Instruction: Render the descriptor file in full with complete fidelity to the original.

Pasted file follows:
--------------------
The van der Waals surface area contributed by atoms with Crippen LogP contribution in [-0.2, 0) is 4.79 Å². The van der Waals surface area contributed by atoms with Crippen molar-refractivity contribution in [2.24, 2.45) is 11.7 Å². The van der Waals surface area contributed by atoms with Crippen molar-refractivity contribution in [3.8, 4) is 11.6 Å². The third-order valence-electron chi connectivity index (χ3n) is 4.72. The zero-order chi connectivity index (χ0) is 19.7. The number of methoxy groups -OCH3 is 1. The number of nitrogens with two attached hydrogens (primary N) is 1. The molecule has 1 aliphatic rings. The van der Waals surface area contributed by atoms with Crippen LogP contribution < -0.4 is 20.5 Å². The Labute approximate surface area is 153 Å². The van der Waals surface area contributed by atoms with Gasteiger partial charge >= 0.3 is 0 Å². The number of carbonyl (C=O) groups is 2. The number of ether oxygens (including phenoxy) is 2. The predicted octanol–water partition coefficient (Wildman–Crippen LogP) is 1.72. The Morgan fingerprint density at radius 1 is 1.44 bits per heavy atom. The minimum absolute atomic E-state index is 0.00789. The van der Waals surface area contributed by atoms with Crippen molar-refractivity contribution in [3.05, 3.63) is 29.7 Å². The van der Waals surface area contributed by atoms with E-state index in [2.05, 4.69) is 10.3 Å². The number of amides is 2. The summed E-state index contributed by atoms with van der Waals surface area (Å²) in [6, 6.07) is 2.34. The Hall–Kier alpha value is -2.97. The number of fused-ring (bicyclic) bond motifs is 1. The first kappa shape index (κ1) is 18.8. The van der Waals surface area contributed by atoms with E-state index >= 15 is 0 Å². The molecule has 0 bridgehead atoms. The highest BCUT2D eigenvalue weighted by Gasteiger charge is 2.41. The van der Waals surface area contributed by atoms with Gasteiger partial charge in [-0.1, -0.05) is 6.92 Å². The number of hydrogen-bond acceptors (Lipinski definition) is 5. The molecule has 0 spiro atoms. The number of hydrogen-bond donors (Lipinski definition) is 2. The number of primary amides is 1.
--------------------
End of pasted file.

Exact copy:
The van der Waals surface area contributed by atoms with Crippen LogP contribution in [-0.2, 0) is 4.79 Å². The van der Waals surface area contributed by atoms with Crippen molar-refractivity contribution in [2.24, 2.45) is 11.7 Å². The van der Waals surface area contributed by atoms with Crippen molar-refractivity contribution in [3.8, 4) is 11.6 Å². The third-order valence-electron chi connectivity index (χ3n) is 4.72. The zero-order chi connectivity index (χ0) is 19.7. The number of methoxy groups -OCH3 is 1. The number of nitrogens with two attached hydrogens (primary N) is 1. The molecule has 1 aliphatic rings. The van der Waals surface area contributed by atoms with Crippen LogP contribution < -0.4 is 20.5 Å². The Labute approximate surface area is 153 Å². The van der Waals surface area contributed by atoms with Gasteiger partial charge >= 0.3 is 0 Å². The number of carbonyl (C=O) groups is 2. The number of ether oxygens (including phenoxy) is 2. The predicted octanol–water partition coefficient (Wildman–Crippen LogP) is 1.72. The Morgan fingerprint density at radius 1 is 1.44 bits per heavy atom. The minimum absolute atomic E-state index is 0.00789. The van der Waals surface area contributed by atoms with Crippen molar-refractivity contribution in [3.05, 3.63) is 29.7 Å². The van der Waals surface area contributed by atoms with E-state index in [2.05, 4.69) is 10.3 Å². The number of amides is 2. The summed E-state index contributed by atoms with van der Waals surface area (Å²) in [6, 6.07) is 2.34. The Hall–Kier alpha value is -2.97. The number of fused-ring (bicyclic) bond motifs is 1. The first kappa shape index (κ1) is 18.8. The van der Waals surface area contributed by atoms with E-state index >= 15 is 0 Å². The molecule has 0 bridgehead atoms. The highest BCUT2D eigenvalue weighted by Gasteiger charge is 2.41. The van der Waals surface area contributed by atoms with Gasteiger partial charge in [-0.1, -0.05) is 6.92 Å². The number of hydrogen-bond acceptors (Lipinski definition) is 5. The molecule has 0 spiro atoms. The number of hydrogen-bond donors (Lipinski definition) is 2. The number of primary amides is 1.